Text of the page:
Participation in study brings benefits
Georgia M. Burnette, M.S. '81 & B.S. '55, has been participating for six years in the Baltimore Longitudinal Study of Aging (BLSA), one of the first comprehensive investigations of healthy people from middle to later life and one of the most influential long-term medical studies in the world.
Established in 1958 by National Institutes of Health gerontologist Nathan Shock and physician and retired medical missionary William Peter, BLSA has followed the same people over time some participants have been enrolled for as long as 25 years recording such information as blood pressure, lung capacity and cholesterol levels. Study subjects travel to Baltimore at their own expense once every two years and stay for two and a half days at the Johns Hopkins Bayview Medical Center, where they undergo top-notch medical work. "It's not your typical physical," Burnette said. "Most people don't routinely have a thallium scan, or Dopplers of the carotid arteries."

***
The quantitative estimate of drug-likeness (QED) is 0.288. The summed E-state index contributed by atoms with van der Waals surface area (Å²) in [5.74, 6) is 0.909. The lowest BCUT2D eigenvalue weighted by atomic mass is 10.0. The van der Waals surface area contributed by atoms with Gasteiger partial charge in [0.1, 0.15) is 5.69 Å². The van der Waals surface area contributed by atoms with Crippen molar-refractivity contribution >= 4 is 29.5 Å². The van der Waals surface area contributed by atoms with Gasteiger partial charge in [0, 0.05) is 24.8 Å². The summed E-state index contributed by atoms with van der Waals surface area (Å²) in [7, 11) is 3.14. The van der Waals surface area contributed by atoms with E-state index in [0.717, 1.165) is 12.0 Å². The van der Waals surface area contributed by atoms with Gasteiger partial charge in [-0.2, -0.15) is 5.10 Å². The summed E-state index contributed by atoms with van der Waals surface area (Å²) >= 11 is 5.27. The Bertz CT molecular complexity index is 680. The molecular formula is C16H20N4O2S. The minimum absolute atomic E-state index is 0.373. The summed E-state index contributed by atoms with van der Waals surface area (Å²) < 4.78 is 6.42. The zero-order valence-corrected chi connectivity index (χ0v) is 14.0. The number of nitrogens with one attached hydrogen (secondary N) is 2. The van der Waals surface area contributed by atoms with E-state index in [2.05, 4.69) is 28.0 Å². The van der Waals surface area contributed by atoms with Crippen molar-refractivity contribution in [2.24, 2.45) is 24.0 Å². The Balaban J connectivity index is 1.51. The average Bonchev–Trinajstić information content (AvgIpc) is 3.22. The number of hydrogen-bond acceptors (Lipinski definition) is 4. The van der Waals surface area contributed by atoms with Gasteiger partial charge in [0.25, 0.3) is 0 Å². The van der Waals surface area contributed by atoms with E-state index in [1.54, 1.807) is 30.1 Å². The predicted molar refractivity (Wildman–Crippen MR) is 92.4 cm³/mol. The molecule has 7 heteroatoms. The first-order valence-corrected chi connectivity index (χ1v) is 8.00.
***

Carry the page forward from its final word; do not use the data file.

Georgia Burnette enjoys a stroll through the mall.
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Photo: Frank Cesario
Because of the testing, Burnette, 68, who is retired as director of nursing at Roswell Park Cancer Institute and the Buffalo Psychiatric Center, learned that she had extremely high cholesterol and slightly elevated blood sugar. She took up mall walking, and now reports that her cholesterol has been lowered by half.
For Burnette, who with her husband, Luther, B.S. '53, plans to stay in the BLSA study until death, the benefits of participation are mostly altruistic. "You know it's a world-class study and you want to do your best." Then she adds, "This study is the best second opinion you'll ever get."